"We examined four different stethoscope models, and we used them on 50 different patients, listening to their heart sounds, their lung sounds, their abdominal sounds, and also their vessels in their neck," said Patel.
According to researchers, HeartBuds picked up sounds just as well as the market's top stethoscopes, and better than disposable models. In fact, compared to HeartBuds, disposable stethoscopes missed 43 percent of heart murmurs and up to 75 percent of carotid artery blockage. Even more importantly, the opportunity for bacteria to nest in the earpieces of stethoscopes is eliminated.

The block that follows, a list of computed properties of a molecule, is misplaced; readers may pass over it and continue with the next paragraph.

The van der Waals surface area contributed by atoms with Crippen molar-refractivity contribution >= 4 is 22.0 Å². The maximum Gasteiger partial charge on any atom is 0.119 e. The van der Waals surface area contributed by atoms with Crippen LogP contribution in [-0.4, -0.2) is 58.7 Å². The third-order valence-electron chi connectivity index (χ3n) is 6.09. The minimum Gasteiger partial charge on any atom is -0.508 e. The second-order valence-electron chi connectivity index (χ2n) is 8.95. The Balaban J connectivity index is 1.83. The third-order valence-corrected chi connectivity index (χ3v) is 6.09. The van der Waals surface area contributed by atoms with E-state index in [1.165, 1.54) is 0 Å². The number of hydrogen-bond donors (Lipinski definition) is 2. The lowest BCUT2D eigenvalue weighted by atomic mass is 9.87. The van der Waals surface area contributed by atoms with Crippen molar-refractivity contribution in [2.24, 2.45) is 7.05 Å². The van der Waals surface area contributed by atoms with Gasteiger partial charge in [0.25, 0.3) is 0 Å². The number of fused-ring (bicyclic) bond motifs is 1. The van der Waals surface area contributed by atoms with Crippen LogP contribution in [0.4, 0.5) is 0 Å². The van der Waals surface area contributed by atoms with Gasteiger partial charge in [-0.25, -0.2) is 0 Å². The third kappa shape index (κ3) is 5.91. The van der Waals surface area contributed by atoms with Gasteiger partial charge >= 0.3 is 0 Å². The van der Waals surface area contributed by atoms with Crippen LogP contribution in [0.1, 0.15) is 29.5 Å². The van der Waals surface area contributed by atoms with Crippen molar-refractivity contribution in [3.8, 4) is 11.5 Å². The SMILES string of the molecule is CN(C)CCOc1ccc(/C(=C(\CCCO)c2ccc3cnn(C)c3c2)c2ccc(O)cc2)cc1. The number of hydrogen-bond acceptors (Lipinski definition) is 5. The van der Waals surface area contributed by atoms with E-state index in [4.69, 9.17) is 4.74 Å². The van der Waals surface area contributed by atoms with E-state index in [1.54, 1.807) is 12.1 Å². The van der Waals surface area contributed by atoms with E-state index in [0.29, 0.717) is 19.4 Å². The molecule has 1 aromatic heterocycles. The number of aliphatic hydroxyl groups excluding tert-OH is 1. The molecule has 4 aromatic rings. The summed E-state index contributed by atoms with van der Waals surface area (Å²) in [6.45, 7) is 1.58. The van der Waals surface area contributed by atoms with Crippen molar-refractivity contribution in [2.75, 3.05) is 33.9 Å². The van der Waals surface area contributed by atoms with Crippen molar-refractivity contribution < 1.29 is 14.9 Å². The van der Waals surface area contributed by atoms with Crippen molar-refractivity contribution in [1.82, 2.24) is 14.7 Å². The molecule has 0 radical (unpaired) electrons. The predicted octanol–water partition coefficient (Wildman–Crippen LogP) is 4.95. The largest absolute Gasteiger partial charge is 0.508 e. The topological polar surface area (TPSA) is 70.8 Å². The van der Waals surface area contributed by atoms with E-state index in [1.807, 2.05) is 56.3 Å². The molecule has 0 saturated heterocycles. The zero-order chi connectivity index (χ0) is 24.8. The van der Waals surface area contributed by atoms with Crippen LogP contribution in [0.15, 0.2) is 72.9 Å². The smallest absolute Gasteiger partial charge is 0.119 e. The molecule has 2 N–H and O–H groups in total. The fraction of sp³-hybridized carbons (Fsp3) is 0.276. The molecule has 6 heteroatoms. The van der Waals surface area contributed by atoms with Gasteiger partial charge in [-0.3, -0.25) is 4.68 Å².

It also allows patients with chronic diseases, like heart failure, to manage their condition from home. They can record their own sounds and send the file to their doctor.
"Within a few minutes, have it listened to, analyzed and have a report back from their doctor's office. That's exciting. That's the future of medicine," said Dr. Darwin Clark with Orlando Health.
Only doctors can use them to diagnose patients, but consumers have their own uses for them. Athletes use HeartBuds to monitor their bodies and pregnant women are now using them to record sounds of their babies in the womb to share with friends and family.